Exploring the attic of your dead grandmother’s old house, you find 30 pieces of candy that when eaten, transports your conciousness to another, magical world (for 3 days in theirs and 3 minutes in ours). You find the love of your life in this world, but the candies are running out…
She could punch through stone and she could cut through bone. Her hair was tossed back, cut short, and bleached the color of molding wheat.
When she walked in the arena, the crowd screamed her name. When she walked by the prisoners, they swore at her.
There was no soul behind her eyes, only the barest flicker of displeasure that she continued to exist. That nihilistic urge to quench herself, even now I can think of it.
She paused outside of my cage and stared through the narrow slits.
“And what is your crime?” asked she, her eyes slowly adjusting into slits to look over me.
I slid further into the corner. There wasn’t much point in protesting. “Illegal immigration,” I said, opening my hands.
“And they threw you here?” asked she. “Are you not angry, talking to your executioner?”
I didn’t want her eyes on me anymore. I already knew what was going to happen in three days.
But the words came from my mouth unbidden. “Seems like you’re talking to yours, doesn’t it?”
Her eyebrow quirked.
“The others have been fighting you almost constantly,” I pointed out. “One day, you’re going to slip up and they’ll slice you open.”
“I’m the champion,” she pointed out, just as dryly. “It’s my job to kill enemies of the empire. Call it an occupational hazard.”
“With an arm tied behind your back?”
“It’s sporting that way,” She said. “Would you have the spectators be bored of the criminal proceedings of this nation?”
Honestly, I’d rather be home right now, choking on dust in an attic, but the shackles they’d tied around my wrists gave me no such thing.
“You’re right,” I said. I took a shimmy back away from the bars, just in case she lashed out. “It might lower civic engagement.”
She snorted dismissively. “So why do you not swear at me?”
Because the other criminals I had been placed with were vile. They whispered of the deeds they’d done, and what they’d do if they ever got out.
Compared to them, a quick death at the hands of the arena champion would be gracious.
The other softer criminals had already been taken out. For those who didn’t fight, death came swiftly, mercifully.
I looked down at the hands I was borrowing and prayed that the soul I’d shunted out would find peace wherever it was being sent.
“Maybe I’m just stupid,” I said. Many had said that.
She laughed. “Your death will be remarkably swift. I can smell your fears and regrets.”
I swallowed, hard.
Later that day, they gave me a half rare steak and demanded I eat it. Red juices were still trickling down my chin as they marched me over to the arena.
True to her word, she made it swift. I spent three hours as a corpse, soul trapped in perforated meat, unable to feel or see the world and then abruptly I was back in the attic.
I was back.
I was back. That meant… My fingers ground together around the candies still stuck there.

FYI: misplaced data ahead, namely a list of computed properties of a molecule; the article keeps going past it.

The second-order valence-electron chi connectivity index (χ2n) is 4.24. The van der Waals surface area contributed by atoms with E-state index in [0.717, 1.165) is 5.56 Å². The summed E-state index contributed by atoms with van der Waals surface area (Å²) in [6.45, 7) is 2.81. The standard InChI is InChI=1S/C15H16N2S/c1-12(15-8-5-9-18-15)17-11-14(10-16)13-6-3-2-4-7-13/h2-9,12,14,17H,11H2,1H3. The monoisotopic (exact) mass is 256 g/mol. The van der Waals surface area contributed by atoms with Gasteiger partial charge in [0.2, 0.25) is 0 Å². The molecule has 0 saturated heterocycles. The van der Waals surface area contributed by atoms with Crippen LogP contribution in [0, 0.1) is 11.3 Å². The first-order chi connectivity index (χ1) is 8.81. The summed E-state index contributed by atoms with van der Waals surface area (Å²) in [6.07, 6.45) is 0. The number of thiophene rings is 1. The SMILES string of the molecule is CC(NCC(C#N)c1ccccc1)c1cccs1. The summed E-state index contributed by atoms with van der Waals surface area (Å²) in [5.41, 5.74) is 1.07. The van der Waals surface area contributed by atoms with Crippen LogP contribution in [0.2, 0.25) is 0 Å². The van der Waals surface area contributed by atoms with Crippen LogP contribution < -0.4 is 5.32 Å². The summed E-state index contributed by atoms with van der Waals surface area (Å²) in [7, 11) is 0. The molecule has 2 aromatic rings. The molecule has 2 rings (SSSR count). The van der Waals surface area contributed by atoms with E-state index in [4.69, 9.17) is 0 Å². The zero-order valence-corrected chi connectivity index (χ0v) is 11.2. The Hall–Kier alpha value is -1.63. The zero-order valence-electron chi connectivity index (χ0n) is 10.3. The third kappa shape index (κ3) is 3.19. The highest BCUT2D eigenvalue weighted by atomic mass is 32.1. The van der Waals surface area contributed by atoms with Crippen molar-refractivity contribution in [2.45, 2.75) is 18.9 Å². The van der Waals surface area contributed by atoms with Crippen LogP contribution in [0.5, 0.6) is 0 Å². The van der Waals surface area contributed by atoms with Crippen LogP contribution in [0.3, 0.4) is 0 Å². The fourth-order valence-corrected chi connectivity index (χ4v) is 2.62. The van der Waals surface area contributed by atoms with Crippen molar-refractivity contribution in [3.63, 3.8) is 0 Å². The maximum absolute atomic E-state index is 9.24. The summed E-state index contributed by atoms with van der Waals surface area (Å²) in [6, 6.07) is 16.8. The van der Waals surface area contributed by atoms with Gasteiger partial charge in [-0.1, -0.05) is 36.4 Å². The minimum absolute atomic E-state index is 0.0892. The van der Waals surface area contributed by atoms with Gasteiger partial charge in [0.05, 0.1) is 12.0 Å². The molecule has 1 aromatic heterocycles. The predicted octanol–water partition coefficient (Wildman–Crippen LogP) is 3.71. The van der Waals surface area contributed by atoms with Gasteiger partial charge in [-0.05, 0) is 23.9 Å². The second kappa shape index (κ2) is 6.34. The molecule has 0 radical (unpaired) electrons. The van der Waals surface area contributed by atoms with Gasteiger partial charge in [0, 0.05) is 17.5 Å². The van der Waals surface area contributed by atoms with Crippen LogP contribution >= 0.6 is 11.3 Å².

I breathed, hissing air through my teeth, and tasted steak.
Felt the pain in my stomach where she’d torn out my heart and stomped on it for the audience.
Remembered the flicker in her eyes. She wasn’t looking at me when I died, she was looking at the man ordering it all.
The rest of the candies tumbled out of my hands and onto the ground, and I spent a few hours up in the burning sweltering attic pretending that I didn’t want to know what would happen if I took another one.
I had time. Nobody was going to come looking for me. The house hadn’t been disturbed in five years, dust caked every surface like thick icing and my parents wouldn’t be worried for another few months.
Hadn’t made it into school. Call it suicidal, call it nihilistic glee. Call it the fact that nobody would miss me for a few days.
Call it feeling something for the first time in months, even if it was raw terror and nausea, but I wanted to know what was happening.
I wanted to know what was going on there, why it had thrown me into the body of a prisoner, only to die. Was there any logic, any reasoning behind it? Simply random chance?
And if I came back each time… there wasn’t really a reason not to go again.
I needed to figure out what had happened to my grandmother.
I wanted to figure out why I’d died.
Call me a scientist.
So I took another candy.
I was back in the arena. Not as a murder victim, but as a spectator. My eyes flicked around. Everyone was screaming, crying out in victory or booing the bandit they threw in. He drew a dagger out of his boot, and She prowled forward, wielding a wagon wheel like a shield.
“You can’t live like this forever,” The bandit hissed.
“Try me,” she laughed. He took a swing.
She moved faster, bending his wrist back until it popped, and then she struck.
His head exploded into viscera and gore and the knife twisted away into the muck and decay that littered the killing grounds.
My heart was already pounding because I recognized one of the bodies below as my own. Saw the eyes staring up sightless, and the collapsed chest, organs removed for later haruspexy. She was still bloodied, covered in it.
Three days this time.
I had three days here. Last time, it had taken me three days to come back. I could still taste the sweet across my tongue.
The world spoke my language, and I had questions that needed answering.
and maybe, reflected in the meaninglessness and violence of this world, I could find something worth saving.
Maybe I could find something worth saving in me.
The arena slowly drained, and I went with it. Sights to see. Histories to learn.
and above all, I wanted to know about Her.